After his parents and family die, Seven escapes his factory job. By wits and will alone, he survives in a London divided into the affluent Fairside and the squalor of London's industrial Blackside, where many struggle to eke their existence out of despair. But Seven has to fight for more than just food and shelter.
All over Blackside, a secret cabal of prominent citizens and the mysterious Mr. Kettlebent are snatching children. Rumor has it a wizard is controlling the queen, and the country's most notorious villain is the only one who wants to stop him. Seven is determined to find out why.
Hired by the criminal Jack Midnight to steal the evil wizard's spellbook, Seven soon discovers the mystery runs deeper than he suspected. But events spiral out of control, and it isn't long before the intrigue sweeps Seven into its deadly current.
|Publisher:||Harmony Ink Press|
|Product dimensions:||6.00(w) x 9.00(h) x 0.78(d)|
Most Helpful Customer Reviews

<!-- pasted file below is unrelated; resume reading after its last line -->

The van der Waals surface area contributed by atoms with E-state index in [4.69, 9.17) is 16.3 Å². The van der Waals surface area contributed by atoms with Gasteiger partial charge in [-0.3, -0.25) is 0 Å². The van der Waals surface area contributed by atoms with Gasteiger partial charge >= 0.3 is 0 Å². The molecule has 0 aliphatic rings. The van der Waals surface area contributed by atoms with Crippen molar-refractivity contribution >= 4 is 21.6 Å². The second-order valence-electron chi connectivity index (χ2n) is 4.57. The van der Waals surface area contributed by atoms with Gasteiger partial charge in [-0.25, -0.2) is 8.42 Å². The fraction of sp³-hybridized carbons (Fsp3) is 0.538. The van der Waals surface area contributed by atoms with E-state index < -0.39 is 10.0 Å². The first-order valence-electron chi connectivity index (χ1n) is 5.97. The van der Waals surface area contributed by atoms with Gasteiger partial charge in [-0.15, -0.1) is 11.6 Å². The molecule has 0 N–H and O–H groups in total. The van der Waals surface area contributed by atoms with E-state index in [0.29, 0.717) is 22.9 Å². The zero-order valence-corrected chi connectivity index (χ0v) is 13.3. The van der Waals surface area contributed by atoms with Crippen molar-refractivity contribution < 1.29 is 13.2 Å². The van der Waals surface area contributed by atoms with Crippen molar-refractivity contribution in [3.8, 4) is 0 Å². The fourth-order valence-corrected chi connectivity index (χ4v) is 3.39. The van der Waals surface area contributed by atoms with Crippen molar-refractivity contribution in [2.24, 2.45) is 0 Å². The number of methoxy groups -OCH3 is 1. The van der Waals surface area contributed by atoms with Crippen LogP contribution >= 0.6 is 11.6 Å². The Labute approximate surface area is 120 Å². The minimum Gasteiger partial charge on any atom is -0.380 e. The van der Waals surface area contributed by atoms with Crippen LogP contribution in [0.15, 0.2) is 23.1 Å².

“The 7th of London,” by Beau Schemery, is an unconventional, but amazing, book that mashes up several genres into an intricately plotted, very entertaining read. The story takes place in an alternate, steampunk Victorian London wherein Queen Victoria is being manipulated by an evil wizard, London is divided in half (a la Berlin), children are kidnapped and enslaved, there’s a secret underground city once populated by an ancient race of beings, the police wear steam-powered clockwork body armor that gives them more control over the populace, and the hero who rises to save the city from its darkest hour is 15-year orphan Seven, whose real name was stolen from him so long ago that he doesn’t even remember it. This is a YA book, primarily, but its themes and situations are very adult, and there is some extreme violence, including the torture of children. The author has created a very real alternate universe with well-realized characters you will care about and feel empathy for. Most of the main characters are children of varying ages, which leads me to my only real complaint about the book. Most of the time, the reader doesn’t know how old these kids are, and I always want to know the age when kids are the main characters. Children of differing ages must be written differently, because a ten year old won’t act or speak like a 15 year old. We finally find out that Seven is fifteen, but his best friend, Waverly, remains an enigma, as do Annie and Silas and most of the others. Since some of these kids are prostitutes or otherwise engaged in ‘adult’ activities, it’s information I feel should be there because it puts the character and his/her situation into better perspective. For example, Seven (or Sev, as he’s called) is the seventh child in his family and he leads a revolt against the evil owner of a factory where he and his siblings and other children are enslaved. He’s attacking and beating up adult men while his older brothers stand around watching? I wanted to know how old he was because that didn’t wash with me. In addition, the author can’t decide if these boys – ranging in age from ten to your-guess-is-as-good-as-mine – are boys, young men, or men. He constantly changes it up. “The two men were” when referring to teen boys; “the young men did” when referring to a fifteen year old and an apparently ten or eleven-year-old.” Since all of these characters are boys, and only the older teens could be reasonably referred to as young men, it gets even more confusing as to how old any of them actually are. Having said this, the story is complex and engaging, filled with intrigue, suspense, warfare and some very harsh brutality. Characters die or become viciously maimed. This is not a gentle fantasy story, but one steeped in very unforgiving realities where no character is truly safe from death or disfigurement, and almost anything can happen. That reality adds much more suspense to the tale than one might expect from a YA-aimed book. There are real historical characters involved, as well, and not just Queen Victoria. The young inventor, Nikola Tesla, makes an appearance when he is recruited by Sev and Silas to help defeat the evil wizard. Inexplicably, when the boys arrive in Austria to retrieve him, the ten year old speaks and understands fluent English with no explanation for how he came to do so (especially since his uncle seems to speak only German to the English boys, but then inexplicably says something to them in English right before they leave!) This is confusing, but not jarring enough to detract from the overall mastery of the storytelling. I would caution readers that, based on the horrific treatment of children, this book is probably not suitable for younger kids. In terms of violence, it could reasonably be considered “R” rated. However, for older teens and adults who relish unusual, exceptionally well-written tales with engaging, memorable characters and situations, please grab “The 7th of London.” You won’t be disappointed. The characters of Sev and Silas, in particular, will remain in your memory long after finishing the story. I greatly look forward to any other books Mr. Schemery pens in the future, especially if they’re as delightfully offbeat as this one.